Amending the US Constitution requires a two-thirds majority in both Chambers, in addition to ratification from three-fourths of the 50 States—a majority which is extremely difficult to assemble. Consequently, only 27 Amendments to the Constitution have ever been passed.
The US political system enjoys a complete separation of power among the co-equal and co-determinate legislature, executive and judiciary branches; an elaborate system of checks and balances; endows the legislature with the “power of the purse” and oversight over the executive; and facilitates the coexistence of the Federal government side by side with the governments of the 50 States. This makes American voters the strongest constituents in the world. They directly determine the fate of their legislators, and the degree of the president’s freedom of action, every two years.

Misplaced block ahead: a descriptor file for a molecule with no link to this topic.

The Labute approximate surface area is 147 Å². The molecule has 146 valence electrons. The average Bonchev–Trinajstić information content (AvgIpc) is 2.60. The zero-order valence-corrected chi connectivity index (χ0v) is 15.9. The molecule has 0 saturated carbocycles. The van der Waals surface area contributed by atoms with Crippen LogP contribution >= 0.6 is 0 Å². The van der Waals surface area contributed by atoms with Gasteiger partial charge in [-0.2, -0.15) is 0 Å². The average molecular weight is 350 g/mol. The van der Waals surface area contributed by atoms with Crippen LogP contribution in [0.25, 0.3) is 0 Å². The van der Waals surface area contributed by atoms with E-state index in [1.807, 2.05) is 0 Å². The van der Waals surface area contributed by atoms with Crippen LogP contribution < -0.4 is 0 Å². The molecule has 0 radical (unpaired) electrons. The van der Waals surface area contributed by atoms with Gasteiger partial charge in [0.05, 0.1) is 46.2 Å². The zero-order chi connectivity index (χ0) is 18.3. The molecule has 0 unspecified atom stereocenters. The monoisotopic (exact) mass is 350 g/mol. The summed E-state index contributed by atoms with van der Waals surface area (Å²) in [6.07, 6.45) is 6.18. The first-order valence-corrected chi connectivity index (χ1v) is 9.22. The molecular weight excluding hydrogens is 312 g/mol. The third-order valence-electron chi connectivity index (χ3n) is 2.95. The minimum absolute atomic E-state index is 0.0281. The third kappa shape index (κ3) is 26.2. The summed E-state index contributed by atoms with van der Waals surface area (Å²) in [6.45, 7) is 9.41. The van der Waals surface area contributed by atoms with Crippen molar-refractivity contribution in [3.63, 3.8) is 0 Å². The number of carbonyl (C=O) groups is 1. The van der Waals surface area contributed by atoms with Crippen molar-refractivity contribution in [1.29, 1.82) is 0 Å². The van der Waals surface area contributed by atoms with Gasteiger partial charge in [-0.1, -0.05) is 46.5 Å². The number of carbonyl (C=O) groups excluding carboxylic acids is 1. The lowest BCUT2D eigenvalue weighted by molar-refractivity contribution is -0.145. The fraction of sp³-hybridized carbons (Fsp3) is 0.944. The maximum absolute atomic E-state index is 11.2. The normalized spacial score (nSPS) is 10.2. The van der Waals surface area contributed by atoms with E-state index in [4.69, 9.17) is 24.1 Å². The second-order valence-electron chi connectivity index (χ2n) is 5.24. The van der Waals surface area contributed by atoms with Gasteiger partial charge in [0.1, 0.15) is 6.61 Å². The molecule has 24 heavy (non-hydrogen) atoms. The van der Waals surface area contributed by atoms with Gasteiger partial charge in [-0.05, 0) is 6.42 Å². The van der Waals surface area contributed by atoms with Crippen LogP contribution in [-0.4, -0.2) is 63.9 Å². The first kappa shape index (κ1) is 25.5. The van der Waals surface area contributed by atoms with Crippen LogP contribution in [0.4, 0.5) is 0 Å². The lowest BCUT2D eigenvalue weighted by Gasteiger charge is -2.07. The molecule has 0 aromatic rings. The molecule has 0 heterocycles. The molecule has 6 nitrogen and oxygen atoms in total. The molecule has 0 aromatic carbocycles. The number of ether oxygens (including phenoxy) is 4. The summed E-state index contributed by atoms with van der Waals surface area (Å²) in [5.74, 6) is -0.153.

Legislators therefore must remain loyal, above all else, to their constituents, lest they follow in the footsteps of representatives such as Democratic House Speaker Tom Foley (defeated in the 1994 general election) and Republican House Majority Leader Eric Cantor (defeated in the 2014 primaries). Both were substantially more engaged with national party issues than with the concerns of their districts, a choice that ultimately cost them their seats.